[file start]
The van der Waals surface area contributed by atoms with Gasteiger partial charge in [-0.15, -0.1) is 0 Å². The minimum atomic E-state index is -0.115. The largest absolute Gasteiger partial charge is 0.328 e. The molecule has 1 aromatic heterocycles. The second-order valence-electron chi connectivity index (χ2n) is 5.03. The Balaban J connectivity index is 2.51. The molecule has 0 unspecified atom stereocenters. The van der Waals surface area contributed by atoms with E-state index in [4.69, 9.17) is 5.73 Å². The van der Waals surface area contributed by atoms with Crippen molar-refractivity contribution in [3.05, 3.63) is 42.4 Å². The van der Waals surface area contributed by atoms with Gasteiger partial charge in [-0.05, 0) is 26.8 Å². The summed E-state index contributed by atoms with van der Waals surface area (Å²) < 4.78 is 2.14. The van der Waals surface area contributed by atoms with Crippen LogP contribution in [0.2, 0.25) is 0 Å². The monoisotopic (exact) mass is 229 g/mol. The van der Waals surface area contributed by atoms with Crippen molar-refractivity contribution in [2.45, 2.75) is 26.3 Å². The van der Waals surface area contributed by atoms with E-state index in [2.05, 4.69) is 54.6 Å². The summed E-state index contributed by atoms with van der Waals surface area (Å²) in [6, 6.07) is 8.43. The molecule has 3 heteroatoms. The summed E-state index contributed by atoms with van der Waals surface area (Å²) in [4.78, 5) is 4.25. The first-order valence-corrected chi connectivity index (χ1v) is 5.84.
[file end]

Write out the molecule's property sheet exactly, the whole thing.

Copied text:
The van der Waals surface area contributed by atoms with Gasteiger partial charge in [-0.15, -0.1) is 0 Å². The minimum atomic E-state index is -0.115. The largest absolute Gasteiger partial charge is 0.328 e. The molecule has 1 aromatic heterocycles. The second-order valence-electron chi connectivity index (χ2n) is 5.03. The Balaban J connectivity index is 2.51. The molecule has 0 unspecified atom stereocenters. The van der Waals surface area contributed by atoms with E-state index in [4.69, 9.17) is 5.73 Å². The van der Waals surface area contributed by atoms with Crippen molar-refractivity contribution in [3.05, 3.63) is 42.4 Å². The van der Waals surface area contributed by atoms with Gasteiger partial charge in [-0.05, 0) is 26.8 Å². The summed E-state index contributed by atoms with van der Waals surface area (Å²) < 4.78 is 2.14. The van der Waals surface area contributed by atoms with Crippen LogP contribution in [0.2, 0.25) is 0 Å². The monoisotopic (exact) mass is 229 g/mol. The van der Waals surface area contributed by atoms with Crippen molar-refractivity contribution in [2.45, 2.75) is 26.3 Å². The van der Waals surface area contributed by atoms with E-state index in [2.05, 4.69) is 54.6 Å². The summed E-state index contributed by atoms with van der Waals surface area (Å²) in [6, 6.07) is 8.43. The molecule has 3 heteroatoms. The summed E-state index contributed by atoms with van der Waals surface area (Å²) in [4.78, 5) is 4.25. The first-order valence-corrected chi connectivity index (χ1v) is 5.84.